The ideal teacher is a performer, a director, and a facilitator of other's light and talent. The ideal teacher uses drama to excite students about writing, language, and teaches students the vale of practical, hands-on, hard work and the reward that labor can produce. Drama teaches students to empathize with the life of the individual they portray and the audiences they minister to. Yet being a part of a drama also encourages them to communicate with the world, to come outside of their own…… [Read More]

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New Historicists' Viewpoints on Renaissance

Words: 2688 Length: 8 Pages Document Type: Essay Paper #: 62994132

In addition, Lett (1987) emphasizes that, "Cultural materialists maintain that a society's modes of production and reproduction determine its social structure and ideological superstructure, but cultural materialists reject the metaphysical notion of Hegelian dialectics that is part of dialectical materialism" (80). Indeed, according to Bradshaw (1993), "the British cultural materialist knows that the 'radical,' 'subversive,' 'marginal,' or 'dissident' perspective is always superior (9). This author maintains that British cultural materialist readings of Shakespeare tend to assign particular characters or speeches a privileged, supra-dramatic significance that may override meaningful analysis if care is not taken (Bradshaw 9).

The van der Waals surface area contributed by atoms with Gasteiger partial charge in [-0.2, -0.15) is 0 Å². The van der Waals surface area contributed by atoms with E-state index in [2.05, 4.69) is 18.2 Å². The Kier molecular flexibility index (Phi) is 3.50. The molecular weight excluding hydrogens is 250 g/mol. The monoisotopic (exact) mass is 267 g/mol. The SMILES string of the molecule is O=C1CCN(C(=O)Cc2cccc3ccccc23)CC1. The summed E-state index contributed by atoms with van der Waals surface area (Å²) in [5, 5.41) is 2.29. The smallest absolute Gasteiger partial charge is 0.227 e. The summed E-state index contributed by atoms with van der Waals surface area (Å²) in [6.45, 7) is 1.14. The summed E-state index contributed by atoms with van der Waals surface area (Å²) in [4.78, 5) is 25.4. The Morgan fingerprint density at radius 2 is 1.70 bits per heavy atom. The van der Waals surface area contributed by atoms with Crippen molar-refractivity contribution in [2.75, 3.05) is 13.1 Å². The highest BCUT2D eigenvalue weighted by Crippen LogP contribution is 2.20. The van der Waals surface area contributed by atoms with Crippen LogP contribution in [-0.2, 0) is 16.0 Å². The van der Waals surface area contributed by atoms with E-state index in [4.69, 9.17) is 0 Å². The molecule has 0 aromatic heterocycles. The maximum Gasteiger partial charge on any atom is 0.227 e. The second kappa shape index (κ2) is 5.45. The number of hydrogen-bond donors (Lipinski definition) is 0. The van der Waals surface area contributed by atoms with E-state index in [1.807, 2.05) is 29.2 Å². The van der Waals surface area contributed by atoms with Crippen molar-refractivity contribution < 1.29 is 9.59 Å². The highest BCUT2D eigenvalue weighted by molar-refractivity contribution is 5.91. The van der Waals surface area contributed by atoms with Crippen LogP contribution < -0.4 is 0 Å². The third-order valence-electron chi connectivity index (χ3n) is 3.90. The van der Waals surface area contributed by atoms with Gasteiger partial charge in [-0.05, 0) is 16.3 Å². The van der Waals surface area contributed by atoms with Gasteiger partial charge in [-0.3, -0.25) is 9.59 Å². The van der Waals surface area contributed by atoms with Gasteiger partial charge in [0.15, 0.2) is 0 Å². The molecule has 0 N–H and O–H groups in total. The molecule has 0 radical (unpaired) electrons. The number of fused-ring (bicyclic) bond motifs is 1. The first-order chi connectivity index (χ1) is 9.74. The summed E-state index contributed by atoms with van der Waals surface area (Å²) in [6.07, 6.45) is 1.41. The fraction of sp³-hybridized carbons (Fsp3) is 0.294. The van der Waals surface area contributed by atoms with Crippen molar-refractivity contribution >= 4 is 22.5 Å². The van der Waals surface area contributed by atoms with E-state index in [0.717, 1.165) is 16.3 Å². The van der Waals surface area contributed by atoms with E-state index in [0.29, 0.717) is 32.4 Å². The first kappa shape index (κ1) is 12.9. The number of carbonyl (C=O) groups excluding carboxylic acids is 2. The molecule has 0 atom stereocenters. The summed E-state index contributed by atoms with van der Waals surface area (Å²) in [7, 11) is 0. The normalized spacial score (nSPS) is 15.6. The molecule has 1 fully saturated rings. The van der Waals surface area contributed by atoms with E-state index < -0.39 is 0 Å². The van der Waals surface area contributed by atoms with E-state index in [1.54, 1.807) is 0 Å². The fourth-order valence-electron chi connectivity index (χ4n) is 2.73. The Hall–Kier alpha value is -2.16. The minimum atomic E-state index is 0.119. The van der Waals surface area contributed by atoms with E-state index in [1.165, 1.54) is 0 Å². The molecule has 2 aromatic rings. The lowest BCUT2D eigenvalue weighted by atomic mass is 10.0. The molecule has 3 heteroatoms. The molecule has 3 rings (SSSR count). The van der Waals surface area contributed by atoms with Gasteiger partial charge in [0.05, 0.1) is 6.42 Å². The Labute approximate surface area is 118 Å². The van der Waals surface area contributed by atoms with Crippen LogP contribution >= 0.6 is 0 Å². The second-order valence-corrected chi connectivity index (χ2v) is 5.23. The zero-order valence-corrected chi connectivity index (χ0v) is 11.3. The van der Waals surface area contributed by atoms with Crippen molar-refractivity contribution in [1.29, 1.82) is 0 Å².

According to Bate (1994), it has become increasingly common in recent years for scholars to adopt either the new historicism or cultural materialist perspective alone when considering these literary works, particularly as they apply to Shakespeare. In this regard, MacDonald (1994) suggests that the New Historicist camp enjoys a clear advantage because they "define…… [Read More]

Works Cited

Bate, Jonathan. Shakespeare and Ovid. New York: Oxford University Press, 1994.

Bertens, Hans. Literary Theory: The Basics. London: Routledge, 2001.

Bradshaw, Graham. Misrepresentations: Shakespeare and the Materialists. Ithaca, NY: Cornell University Press, 1993.

Cartelli, Thomas. Marlowe, Shakespeare and the Economy of Theatrical Experience. Philadelphia: University of Pennsylvania Press, 1991.
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Victor Hugo Romantic Writings of Victor Hugo

Words: 2912 Length: 10 Pages Document Type: Essay Paper #: 64431488

Victor Hugo

Romantic ritings of Victor Hugo

The romantic period was partly in reaction to the impact that the industrial revolution had on the psyches of artists of all stripes. The move toward an industrial culture had moved many people from the pastoral scenes of the country into the grungy hearts of the cities. Many of the people worked in the factories six days a week for many hours a day, or they worked in mines and other industries to support the industry in the cities. The response from the artistic community was to remind the public of two things. They wanted people to remember where they came from and they wanted to help people see the true emotion of life.